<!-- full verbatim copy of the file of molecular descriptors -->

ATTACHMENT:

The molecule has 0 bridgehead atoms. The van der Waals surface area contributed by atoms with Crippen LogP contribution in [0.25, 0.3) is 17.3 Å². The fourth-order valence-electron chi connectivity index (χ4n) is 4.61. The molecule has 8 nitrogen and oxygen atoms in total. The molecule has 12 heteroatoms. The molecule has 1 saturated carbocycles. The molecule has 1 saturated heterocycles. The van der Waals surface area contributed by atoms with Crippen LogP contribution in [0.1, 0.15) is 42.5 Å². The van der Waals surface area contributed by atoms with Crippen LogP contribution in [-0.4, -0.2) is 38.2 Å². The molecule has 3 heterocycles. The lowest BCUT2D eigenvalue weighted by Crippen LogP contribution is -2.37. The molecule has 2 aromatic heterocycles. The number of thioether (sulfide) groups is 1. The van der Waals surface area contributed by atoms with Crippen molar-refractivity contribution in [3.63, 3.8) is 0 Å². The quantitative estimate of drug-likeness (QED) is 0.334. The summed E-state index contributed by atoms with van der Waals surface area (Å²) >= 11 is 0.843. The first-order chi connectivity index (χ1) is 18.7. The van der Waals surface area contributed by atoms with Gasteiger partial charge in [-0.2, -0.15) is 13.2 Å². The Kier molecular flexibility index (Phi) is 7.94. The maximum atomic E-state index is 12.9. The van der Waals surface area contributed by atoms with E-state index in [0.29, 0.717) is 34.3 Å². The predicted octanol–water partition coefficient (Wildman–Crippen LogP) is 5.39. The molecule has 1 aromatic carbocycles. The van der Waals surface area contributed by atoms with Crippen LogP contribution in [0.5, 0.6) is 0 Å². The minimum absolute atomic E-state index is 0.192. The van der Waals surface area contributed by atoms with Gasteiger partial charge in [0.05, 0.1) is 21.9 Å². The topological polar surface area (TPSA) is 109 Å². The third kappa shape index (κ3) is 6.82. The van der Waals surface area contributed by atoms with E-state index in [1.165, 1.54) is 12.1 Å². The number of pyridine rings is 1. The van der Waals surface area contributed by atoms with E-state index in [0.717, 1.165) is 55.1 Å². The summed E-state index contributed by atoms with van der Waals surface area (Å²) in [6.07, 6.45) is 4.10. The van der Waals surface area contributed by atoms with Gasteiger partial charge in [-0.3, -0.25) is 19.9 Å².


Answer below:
The molecule has 0 bridgehead atoms. The van der Waals surface area contributed by atoms with Crippen LogP contribution in [0.25, 0.3) is 17.3 Å². The fourth-order valence-electron chi connectivity index (χ4n) is 4.61. The molecule has 8 nitrogen and oxygen atoms in total. The molecule has 12 heteroatoms. The molecule has 1 saturated carbocycles. The molecule has 1 saturated heterocycles. The van der Waals surface area contributed by atoms with Crippen LogP contribution in [0.1, 0.15) is 42.5 Å². The van der Waals surface area contributed by atoms with Crippen LogP contribution in [-0.4, -0.2) is 38.2 Å². The molecule has 3 heterocycles. The lowest BCUT2D eigenvalue weighted by Crippen LogP contribution is -2.37. The molecule has 2 aromatic heterocycles. The number of thioether (sulfide) groups is 1. The van der Waals surface area contributed by atoms with Crippen molar-refractivity contribution in [3.63, 3.8) is 0 Å². The quantitative estimate of drug-likeness (QED) is 0.334. The summed E-state index contributed by atoms with van der Waals surface area (Å²) >= 11 is 0.843. The first-order chi connectivity index (χ1) is 18.7. The van der Waals surface area contributed by atoms with Gasteiger partial charge in [-0.2, -0.15) is 13.2 Å². The Kier molecular flexibility index (Phi) is 7.94. The maximum atomic E-state index is 12.9. The van der Waals surface area contributed by atoms with E-state index in [0.29, 0.717) is 34.3 Å². The predicted octanol–water partition coefficient (Wildman–Crippen LogP) is 5.39. The molecule has 1 aromatic carbocycles. The van der Waals surface area contributed by atoms with Crippen LogP contribution in [0.5, 0.6) is 0 Å². The minimum absolute atomic E-state index is 0.192. The van der Waals surface area contributed by atoms with Gasteiger partial charge in [0.05, 0.1) is 21.9 Å². The topological polar surface area (TPSA) is 109 Å². The third kappa shape index (κ3) is 6.82. The van der Waals surface area contributed by atoms with E-state index in [1.165, 1.54) is 12.1 Å². The number of pyridine rings is 1. The van der Waals surface area contributed by atoms with E-state index in [0.717, 1.165) is 55.1 Å². The summed E-state index contributed by atoms with van der Waals surface area (Å²) in [6.07, 6.45) is 4.10. The van der Waals surface area contributed by atoms with Gasteiger partial charge in [-0.3, -0.25) is 19.9 Å².